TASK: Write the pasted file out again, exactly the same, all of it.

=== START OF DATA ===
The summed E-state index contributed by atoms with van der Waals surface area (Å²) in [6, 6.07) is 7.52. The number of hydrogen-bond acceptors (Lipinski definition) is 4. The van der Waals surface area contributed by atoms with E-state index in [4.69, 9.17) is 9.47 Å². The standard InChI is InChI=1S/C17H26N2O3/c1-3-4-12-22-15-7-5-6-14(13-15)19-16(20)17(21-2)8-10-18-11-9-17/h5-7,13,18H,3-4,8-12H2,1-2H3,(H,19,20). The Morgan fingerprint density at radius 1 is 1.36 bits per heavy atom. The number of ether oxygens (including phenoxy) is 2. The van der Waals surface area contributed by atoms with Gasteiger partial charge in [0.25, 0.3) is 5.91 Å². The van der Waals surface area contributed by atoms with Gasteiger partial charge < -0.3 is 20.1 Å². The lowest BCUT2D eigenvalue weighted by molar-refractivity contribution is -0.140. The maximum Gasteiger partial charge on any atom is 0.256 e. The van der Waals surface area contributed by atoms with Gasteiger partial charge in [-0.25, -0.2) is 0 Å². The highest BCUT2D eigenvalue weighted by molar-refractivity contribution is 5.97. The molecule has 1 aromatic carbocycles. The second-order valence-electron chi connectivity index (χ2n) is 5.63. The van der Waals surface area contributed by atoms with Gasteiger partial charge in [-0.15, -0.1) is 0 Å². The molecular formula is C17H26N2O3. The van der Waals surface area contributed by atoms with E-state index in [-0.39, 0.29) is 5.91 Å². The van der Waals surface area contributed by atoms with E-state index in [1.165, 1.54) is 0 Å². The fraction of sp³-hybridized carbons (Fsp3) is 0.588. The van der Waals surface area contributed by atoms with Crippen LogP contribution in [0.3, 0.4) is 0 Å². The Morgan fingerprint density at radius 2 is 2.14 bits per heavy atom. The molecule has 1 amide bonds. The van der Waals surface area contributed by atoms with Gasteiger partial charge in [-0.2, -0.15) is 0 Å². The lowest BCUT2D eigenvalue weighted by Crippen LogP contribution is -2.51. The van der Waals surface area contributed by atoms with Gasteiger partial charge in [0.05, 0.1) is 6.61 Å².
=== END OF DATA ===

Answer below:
The summed E-state index contributed by atoms with van der Waals surface area (Å²) in [6, 6.07) is 7.52. The number of hydrogen-bond acceptors (Lipinski definition) is 4. The van der Waals surface area contributed by atoms with E-state index in [4.69, 9.17) is 9.47 Å². The standard InChI is InChI=1S/C17H26N2O3/c1-3-4-12-22-15-7-5-6-14(13-15)19-16(20)17(21-2)8-10-18-11-9-17/h5-7,13,18H,3-4,8-12H2,1-2H3,(H,19,20). The Morgan fingerprint density at radius 1 is 1.36 bits per heavy atom. The number of ether oxygens (including phenoxy) is 2. The van der Waals surface area contributed by atoms with Gasteiger partial charge in [0.25, 0.3) is 5.91 Å². The van der Waals surface area contributed by atoms with Gasteiger partial charge < -0.3 is 20.1 Å². The lowest BCUT2D eigenvalue weighted by molar-refractivity contribution is -0.140. The maximum Gasteiger partial charge on any atom is 0.256 e. The van der Waals surface area contributed by atoms with Gasteiger partial charge in [-0.25, -0.2) is 0 Å². The highest BCUT2D eigenvalue weighted by molar-refractivity contribution is 5.97. The molecule has 1 aromatic carbocycles. The second-order valence-electron chi connectivity index (χ2n) is 5.63. The van der Waals surface area contributed by atoms with Gasteiger partial charge in [-0.15, -0.1) is 0 Å². The molecular formula is C17H26N2O3. The van der Waals surface area contributed by atoms with E-state index in [-0.39, 0.29) is 5.91 Å². The van der Waals surface area contributed by atoms with E-state index in [1.165, 1.54) is 0 Å². The fraction of sp³-hybridized carbons (Fsp3) is 0.588. The van der Waals surface area contributed by atoms with Crippen LogP contribution in [0.3, 0.4) is 0 Å². The Morgan fingerprint density at radius 2 is 2.14 bits per heavy atom. The molecule has 1 amide bonds. The van der Waals surface area contributed by atoms with Gasteiger partial charge in [-0.2, -0.15) is 0 Å². The lowest BCUT2D eigenvalue weighted by Crippen LogP contribution is -2.51. The van der Waals surface area contributed by atoms with Gasteiger partial charge in [0.05, 0.1) is 6.61 Å².